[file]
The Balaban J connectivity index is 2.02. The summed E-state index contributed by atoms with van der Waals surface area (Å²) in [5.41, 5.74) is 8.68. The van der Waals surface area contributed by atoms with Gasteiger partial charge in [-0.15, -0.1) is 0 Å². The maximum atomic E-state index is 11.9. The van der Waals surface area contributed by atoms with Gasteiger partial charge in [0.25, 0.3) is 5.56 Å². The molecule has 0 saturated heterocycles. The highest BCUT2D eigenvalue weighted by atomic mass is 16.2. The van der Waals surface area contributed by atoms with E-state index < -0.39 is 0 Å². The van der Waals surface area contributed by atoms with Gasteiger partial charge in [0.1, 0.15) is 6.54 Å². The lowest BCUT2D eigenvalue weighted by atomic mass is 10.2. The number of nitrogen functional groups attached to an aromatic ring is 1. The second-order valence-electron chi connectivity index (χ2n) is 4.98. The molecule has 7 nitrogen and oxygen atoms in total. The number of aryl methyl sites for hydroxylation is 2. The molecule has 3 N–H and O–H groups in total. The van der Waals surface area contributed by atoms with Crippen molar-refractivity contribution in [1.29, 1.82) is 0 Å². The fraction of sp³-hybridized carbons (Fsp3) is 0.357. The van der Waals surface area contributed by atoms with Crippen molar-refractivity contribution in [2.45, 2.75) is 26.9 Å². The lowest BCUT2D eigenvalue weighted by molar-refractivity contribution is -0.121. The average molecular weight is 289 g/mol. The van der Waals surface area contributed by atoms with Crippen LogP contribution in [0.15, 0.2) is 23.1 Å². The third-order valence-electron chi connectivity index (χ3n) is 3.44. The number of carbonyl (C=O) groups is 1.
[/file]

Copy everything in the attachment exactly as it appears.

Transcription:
The Balaban J connectivity index is 2.02. The summed E-state index contributed by atoms with van der Waals surface area (Å²) in [5.41, 5.74) is 8.68. The van der Waals surface area contributed by atoms with Gasteiger partial charge in [-0.15, -0.1) is 0 Å². The maximum atomic E-state index is 11.9. The van der Waals surface area contributed by atoms with Gasteiger partial charge in [0.25, 0.3) is 5.56 Å². The molecule has 0 saturated heterocycles. The highest BCUT2D eigenvalue weighted by atomic mass is 16.2. The van der Waals surface area contributed by atoms with E-state index < -0.39 is 0 Å². The van der Waals surface area contributed by atoms with Gasteiger partial charge in [0.1, 0.15) is 6.54 Å². The lowest BCUT2D eigenvalue weighted by atomic mass is 10.2. The number of nitrogen functional groups attached to an aromatic ring is 1. The second-order valence-electron chi connectivity index (χ2n) is 4.98. The molecule has 7 nitrogen and oxygen atoms in total. The number of aryl methyl sites for hydroxylation is 2. The molecule has 3 N–H and O–H groups in total. The van der Waals surface area contributed by atoms with Crippen molar-refractivity contribution in [1.29, 1.82) is 0 Å². The fraction of sp³-hybridized carbons (Fsp3) is 0.357. The van der Waals surface area contributed by atoms with Crippen molar-refractivity contribution in [2.45, 2.75) is 26.9 Å². The lowest BCUT2D eigenvalue weighted by molar-refractivity contribution is -0.121. The average molecular weight is 289 g/mol. The van der Waals surface area contributed by atoms with Crippen LogP contribution in [0.15, 0.2) is 23.1 Å². The third-order valence-electron chi connectivity index (χ3n) is 3.44. The number of carbonyl (C=O) groups is 1.